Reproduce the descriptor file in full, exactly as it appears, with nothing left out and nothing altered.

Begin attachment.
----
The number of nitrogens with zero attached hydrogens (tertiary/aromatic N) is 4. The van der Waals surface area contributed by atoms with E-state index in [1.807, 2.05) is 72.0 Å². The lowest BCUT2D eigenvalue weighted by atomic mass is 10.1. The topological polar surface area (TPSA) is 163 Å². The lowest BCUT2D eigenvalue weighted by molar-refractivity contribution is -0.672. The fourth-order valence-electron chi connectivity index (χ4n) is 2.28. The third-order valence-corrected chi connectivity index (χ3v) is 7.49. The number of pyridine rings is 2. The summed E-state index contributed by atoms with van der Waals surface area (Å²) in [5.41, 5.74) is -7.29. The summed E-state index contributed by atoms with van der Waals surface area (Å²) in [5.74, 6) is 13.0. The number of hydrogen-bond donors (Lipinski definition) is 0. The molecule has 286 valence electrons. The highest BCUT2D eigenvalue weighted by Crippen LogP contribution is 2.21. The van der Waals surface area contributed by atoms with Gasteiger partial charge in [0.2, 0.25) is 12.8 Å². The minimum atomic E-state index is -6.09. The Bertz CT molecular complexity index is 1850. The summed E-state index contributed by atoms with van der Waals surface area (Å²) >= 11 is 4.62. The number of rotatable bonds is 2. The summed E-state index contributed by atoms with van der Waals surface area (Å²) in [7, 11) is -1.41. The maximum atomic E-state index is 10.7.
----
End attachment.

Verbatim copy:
The number of nitrogens with zero attached hydrogens (tertiary/aromatic N) is 4. The van der Waals surface area contributed by atoms with E-state index in [1.807, 2.05) is 72.0 Å². The lowest BCUT2D eigenvalue weighted by atomic mass is 10.1. The topological polar surface area (TPSA) is 163 Å². The lowest BCUT2D eigenvalue weighted by molar-refractivity contribution is -0.672. The fourth-order valence-electron chi connectivity index (χ4n) is 2.28. The third-order valence-corrected chi connectivity index (χ3v) is 7.49. The number of pyridine rings is 2. The summed E-state index contributed by atoms with van der Waals surface area (Å²) in [5.41, 5.74) is -7.29. The summed E-state index contributed by atoms with van der Waals surface area (Å²) in [5.74, 6) is 13.0. The number of hydrogen-bond donors (Lipinski definition) is 0. The molecule has 286 valence electrons. The highest BCUT2D eigenvalue weighted by Crippen LogP contribution is 2.21. The van der Waals surface area contributed by atoms with Gasteiger partial charge in [0.2, 0.25) is 12.8 Å². The minimum atomic E-state index is -6.09. The Bertz CT molecular complexity index is 1850. The summed E-state index contributed by atoms with van der Waals surface area (Å²) >= 11 is 4.62. The number of rotatable bonds is 2. The summed E-state index contributed by atoms with van der Waals surface area (Å²) in [7, 11) is -1.41. The maximum atomic E-state index is 10.7.